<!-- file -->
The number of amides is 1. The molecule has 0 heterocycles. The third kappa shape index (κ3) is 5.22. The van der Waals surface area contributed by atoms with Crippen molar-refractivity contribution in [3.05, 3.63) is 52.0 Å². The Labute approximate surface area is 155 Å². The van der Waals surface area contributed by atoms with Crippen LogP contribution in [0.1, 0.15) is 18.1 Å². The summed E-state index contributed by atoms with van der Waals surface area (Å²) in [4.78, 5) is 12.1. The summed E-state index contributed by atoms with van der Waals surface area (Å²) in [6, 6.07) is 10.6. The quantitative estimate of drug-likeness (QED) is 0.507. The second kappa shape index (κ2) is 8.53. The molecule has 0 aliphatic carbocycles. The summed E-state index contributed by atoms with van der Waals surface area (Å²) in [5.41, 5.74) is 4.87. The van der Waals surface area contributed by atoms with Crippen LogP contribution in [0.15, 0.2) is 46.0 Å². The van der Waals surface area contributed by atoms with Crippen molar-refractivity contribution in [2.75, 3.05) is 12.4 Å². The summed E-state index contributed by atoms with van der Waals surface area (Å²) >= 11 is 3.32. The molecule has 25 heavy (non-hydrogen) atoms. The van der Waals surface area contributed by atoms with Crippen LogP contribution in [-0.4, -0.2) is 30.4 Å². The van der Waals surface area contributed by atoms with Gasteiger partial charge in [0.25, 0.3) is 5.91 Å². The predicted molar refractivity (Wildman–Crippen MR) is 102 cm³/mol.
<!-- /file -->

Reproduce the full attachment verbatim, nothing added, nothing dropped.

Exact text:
The number of amides is 1. The molecule has 0 heterocycles. The third kappa shape index (κ3) is 5.22. The van der Waals surface area contributed by atoms with Crippen molar-refractivity contribution in [3.05, 3.63) is 52.0 Å². The Labute approximate surface area is 155 Å². The van der Waals surface area contributed by atoms with Crippen LogP contribution in [0.1, 0.15) is 18.1 Å². The summed E-state index contributed by atoms with van der Waals surface area (Å²) in [4.78, 5) is 12.1. The summed E-state index contributed by atoms with van der Waals surface area (Å²) in [6, 6.07) is 10.6. The quantitative estimate of drug-likeness (QED) is 0.507. The second kappa shape index (κ2) is 8.53. The molecule has 0 aliphatic carbocycles. The summed E-state index contributed by atoms with van der Waals surface area (Å²) in [5.41, 5.74) is 4.87. The van der Waals surface area contributed by atoms with Crippen LogP contribution in [0.15, 0.2) is 46.0 Å². The van der Waals surface area contributed by atoms with Crippen molar-refractivity contribution in [2.75, 3.05) is 12.4 Å². The summed E-state index contributed by atoms with van der Waals surface area (Å²) >= 11 is 3.32. The molecule has 25 heavy (non-hydrogen) atoms. The van der Waals surface area contributed by atoms with Crippen LogP contribution in [-0.4, -0.2) is 30.4 Å². The van der Waals surface area contributed by atoms with Gasteiger partial charge in [0.25, 0.3) is 5.91 Å². The predicted molar refractivity (Wildman–Crippen MR) is 102 cm³/mol.